Con­fir­ma­tion Bias

TagLast edit: 27 Feb 2023 16:09 UTC by Yoav Ravid

Confirmation bias (also known as positive bias) is the tendency to search for, interpret, favor, and recall information in a way that confirms or strengthens one’s prior personal beliefs or hypotheses [1]. For example, one might test hypotheses with positive rather than negative examples, thus missing obvious disconfirming tests.

“I had, also, during many years followed a golden rule, namely, that whenever a published fact, a new observation or thought came across me, which was opposed to my general results, to make a memorandum of it without fail and at once; for I had found by experience that such facts and thoughts were far more apt to escape from the memory than favourable ones. Owing to this habit, very few objections were raised against my views which I had not at least noticed and attempted to answer.”—Charles Darwin (autobiography)

See also: Motivated skepticism, Privileging the hypothesis, Falsifiability, Heuristics and Biases, Availability heuristic, Surprise, Narrative fallacy

External Links

Trapped Pri­ors As A Ba­sic Prob­lem Of Rationality

Scott Alexander12 Mar 2021 20:02 UTC
137 points
32 comments14 min readLW link3 reviews

Pos­i­tive Bias: Look Into the Dark

Eliezer Yudkowsky28 Aug 2007 3:55 UTC
118 points
57 comments3 min readLW link

Case Study: Test­ing Con­fir­ma­tion Bias

gwern2 May 2012 14:03 UTC
51 points
63 comments1 min readLW link

Con­fir­ma­tion Bias As Mis­fire Of Nor­mal Bayesian Reasoning

Scott Alexander13 Feb 2020 7:20 UTC
43 points
9 comments2 min readLW link

Suffi­ciently sincere con­fir­ma­tion bias is in­dis­t­in­guish­able from science

Benquo15 Mar 2017 13:19 UTC
36 points
19 comments2 min readLW link

Sub­tle Forms of Con­fir­ma­tion Bias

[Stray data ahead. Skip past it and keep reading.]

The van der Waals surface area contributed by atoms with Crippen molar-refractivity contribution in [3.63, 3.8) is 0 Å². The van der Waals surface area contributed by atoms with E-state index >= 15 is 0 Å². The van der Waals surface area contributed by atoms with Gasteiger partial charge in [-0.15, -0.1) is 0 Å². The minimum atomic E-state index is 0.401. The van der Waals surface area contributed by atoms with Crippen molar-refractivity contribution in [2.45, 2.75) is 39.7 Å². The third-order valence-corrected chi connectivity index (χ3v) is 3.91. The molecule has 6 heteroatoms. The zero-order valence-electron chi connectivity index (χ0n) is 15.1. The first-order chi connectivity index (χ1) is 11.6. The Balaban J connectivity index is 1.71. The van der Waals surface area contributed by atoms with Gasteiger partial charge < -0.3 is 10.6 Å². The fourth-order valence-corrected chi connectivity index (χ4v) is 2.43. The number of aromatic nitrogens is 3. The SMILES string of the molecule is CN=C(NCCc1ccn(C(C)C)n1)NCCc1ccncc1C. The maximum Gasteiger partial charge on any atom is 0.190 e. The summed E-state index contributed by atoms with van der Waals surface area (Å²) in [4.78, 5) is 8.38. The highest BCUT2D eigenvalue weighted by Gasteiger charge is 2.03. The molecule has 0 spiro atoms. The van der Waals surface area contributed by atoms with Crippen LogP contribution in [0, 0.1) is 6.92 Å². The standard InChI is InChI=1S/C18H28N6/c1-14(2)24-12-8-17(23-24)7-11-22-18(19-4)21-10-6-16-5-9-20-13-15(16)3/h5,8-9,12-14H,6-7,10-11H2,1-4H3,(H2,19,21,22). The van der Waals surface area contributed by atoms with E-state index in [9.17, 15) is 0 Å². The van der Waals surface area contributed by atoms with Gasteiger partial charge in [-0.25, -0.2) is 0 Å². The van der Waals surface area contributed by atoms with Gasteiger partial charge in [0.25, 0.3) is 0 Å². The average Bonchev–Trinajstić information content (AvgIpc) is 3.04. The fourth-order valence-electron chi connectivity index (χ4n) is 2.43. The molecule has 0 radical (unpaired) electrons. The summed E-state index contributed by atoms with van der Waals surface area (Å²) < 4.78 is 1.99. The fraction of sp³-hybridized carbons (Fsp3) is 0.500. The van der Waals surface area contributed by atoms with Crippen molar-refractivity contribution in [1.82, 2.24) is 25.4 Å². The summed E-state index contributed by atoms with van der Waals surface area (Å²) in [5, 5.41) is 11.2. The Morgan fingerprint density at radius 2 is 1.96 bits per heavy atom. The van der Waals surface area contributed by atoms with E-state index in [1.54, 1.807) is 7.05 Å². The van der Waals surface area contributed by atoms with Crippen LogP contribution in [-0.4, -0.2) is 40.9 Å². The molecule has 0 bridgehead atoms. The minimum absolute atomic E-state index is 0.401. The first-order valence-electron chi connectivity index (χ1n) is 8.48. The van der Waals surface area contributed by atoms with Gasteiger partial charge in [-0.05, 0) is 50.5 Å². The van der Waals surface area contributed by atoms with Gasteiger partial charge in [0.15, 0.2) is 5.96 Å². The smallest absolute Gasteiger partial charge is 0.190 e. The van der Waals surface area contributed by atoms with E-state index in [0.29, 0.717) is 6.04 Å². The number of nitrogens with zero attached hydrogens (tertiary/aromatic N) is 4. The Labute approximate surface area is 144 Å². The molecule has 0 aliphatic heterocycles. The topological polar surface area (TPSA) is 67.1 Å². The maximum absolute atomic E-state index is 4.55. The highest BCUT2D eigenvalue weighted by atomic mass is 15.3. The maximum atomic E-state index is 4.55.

abramdemski3 Jul 2017 23:00 UTC
18 points
4 comments5 min readLW link

Con­fir­ma­tion Bias in Action

Jacob Falkovich24 Jan 2021 17:38 UTC
36 points
1 comment13 min readLW link

Linkpost: Choice Ex­plains Pos­i­tivity and Con­fir­ma­tion Bias

Gunnar_Zarncke1 Oct 2020 21:46 UTC
8 points
0 comments1 min readLW link

Priv­ileg­ing the Hypothesis

Eliezer Yudkowsky29 Sep 2009 0:40 UTC
104 points
131 comments5 min readLW link

“Nahh, that wouldn’t work”

lionhearted (Sebastian Marshall)28 Nov 2010 21:32 UTC
97 points
50 comments2 min readLW link

The Statis­ti­cian’s Fallacy

ChrisHallquist9 Dec 2013 4:48 UTC
63 points
69 comments3 min readLW link

The Temp­ta­tion to Bubble

gressettd23 Sep 2015 23:34 UTC
35 points
29 comments5 min readLW link

Pos­i­tive Bias Test (C++ pro­gram)

MBlume19 May 2009 21:32 UTC
30 points
79 comments4 min readLW link

The Think­ing Lad­der—Wait But Why

Liron29 Sep 2019 18:51 UTC
19 points
1 comment1 min readLW link

The Plan − 2022 Update

johnswentworth1 Dec 2022 20:43 UTC
231 points
36 comments8 min readLW link

ChatGPT vs the 2-4-6 Task

cwillu25 Jan 2023 6:59 UTC
20 points
4 comments3 min readLW link

Se­man­tic Stopsigns

Eliezer Yudkowsky24 Aug 2007 19:29 UTC
132 points
110 comments3 min readLW link

Seek Fair Ex­pec­ta­tions of Others’ Models

Zvi17 Oct 2017 14:30 UTC
60 points
17 comments9 min readLW link

Rea­son­able Explanations

Alicorn16 Jun 2019 5:29 UTC
78 points
7 comments1 min readLW link

Epistemic Luck

Alicorn8 Feb 2010 0:02 UTC
105 points
133 comments3 min readLW link

The Crack­pot Offer

Eliezer Yudkowsky8 Sep 2007 14:32 UTC
95 points
72 comments3 min readLW link

Rea­son­ing isn’t about logic (it’s about ar­gu­ing)

Morendil14 Mar 2010 4:42 UTC
66 points
31 comments3 min readLW link

Scien­tific mis­con­duct mis­di­ag­nosed be­cause of sci­en­tific misconduct

GLaDOS10 Jun 2011 14:49 UTC
61 points
55 comments2 min readLW link

An­thro­po­mor­phic Optimism

Eliezer Yudkowsky4 Aug 2008 20:17 UTC
69 points
60 comments5 min readLW link

Fre­quently Asked Ques­tions for Cen­tral Banks Un­der­shoot­ing Their In­fla­tion Target

Eliezer Yudkowsky29 Oct 2017 23:36 UTC
50 points
28 comments35 min readLW link
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